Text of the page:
More on Ritchie\’s sources

Although relatively few in number, large international banks dominate the global FX
market. The ‘economic footprint’ of the CTDL would, in the first instance, fall upon
these large financial institutions that are members of the CLS Bank and the Real Time
Gross Settlement systems (RTGS). There is little doubt that they could comfortably
absorb the levy given the size of their profits, however, they will as far as possible pass
on these costs to their wide range of clients in the form of a slightly higher spread. The
CLS Bank estimates that it settles an average of 200,000 separate transactions (about
half of the global total) every day, which gives some sense of the number of ultimate
participants in the global FX market. The impact of the CTDL on a specific currency
would therefore be dispersed widely throughout the global financial system, with
minimal impact on any one institution.
In further addressing this point we will use the example of a 0.005% CTDL on sterling.
As discussed, the CLS bank processes an average of 200,000 FX transactions every
day. In line with the global picture, we assume that 17.5% of these have sterling on one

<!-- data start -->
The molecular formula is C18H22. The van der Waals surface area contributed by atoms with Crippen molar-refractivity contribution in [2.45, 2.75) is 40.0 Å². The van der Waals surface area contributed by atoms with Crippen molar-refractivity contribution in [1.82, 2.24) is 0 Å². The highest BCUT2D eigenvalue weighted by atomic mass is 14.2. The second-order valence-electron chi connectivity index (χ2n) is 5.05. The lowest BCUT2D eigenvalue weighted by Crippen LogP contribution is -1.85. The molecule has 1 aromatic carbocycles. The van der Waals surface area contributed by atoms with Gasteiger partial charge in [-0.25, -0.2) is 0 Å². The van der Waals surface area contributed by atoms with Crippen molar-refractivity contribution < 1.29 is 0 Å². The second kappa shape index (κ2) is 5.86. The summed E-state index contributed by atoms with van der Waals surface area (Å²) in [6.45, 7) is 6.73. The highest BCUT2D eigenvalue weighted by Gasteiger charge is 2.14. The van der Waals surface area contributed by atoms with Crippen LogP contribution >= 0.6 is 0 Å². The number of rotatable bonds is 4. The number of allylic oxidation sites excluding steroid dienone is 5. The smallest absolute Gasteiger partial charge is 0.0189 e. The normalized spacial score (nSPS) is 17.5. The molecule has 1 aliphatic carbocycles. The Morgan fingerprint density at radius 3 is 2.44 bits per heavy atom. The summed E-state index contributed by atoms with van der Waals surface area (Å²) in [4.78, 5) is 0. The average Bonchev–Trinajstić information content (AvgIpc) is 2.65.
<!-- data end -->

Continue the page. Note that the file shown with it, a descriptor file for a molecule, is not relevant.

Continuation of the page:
side of the trade, which gives 34,000 sterling transactions in the CLS system per day.
However, the CLS Bank settles only around half of all FX transactions, which suggests a
global figure of 68,000 sterling trades per day. Over a year, therefore, we can estimate
the total number of sterling transactions as being somewhere in the order of 17.7
million carried out by tens of thousands of participants. For the 17.7 million ultimate
transactions, the impact of the CTDL would be in the region of $117 per trade, on an
average trade size of a little over $2 million.
For corporations, however, the situation is clearly different. The UK exports somewhere
in the region of $380 billion worth of goods and services per year. Based on the profit
margins of UK companies from 1990 to 2002, we assume an average margin of 10%.30
Ten per cent of $380 billion is $38 billion, which we take as a rough estimate of the
annual profit of the UK’s export sector.

From \”Taking the Next Step\”.

You note that they say that spreads would widen? And that this would determine what the actual incidence of the tax is?

And further, that they then, when talking about the incidence, only talk about the tax itself and not about the effect of the spreads?

This really ain\’t good work you know.

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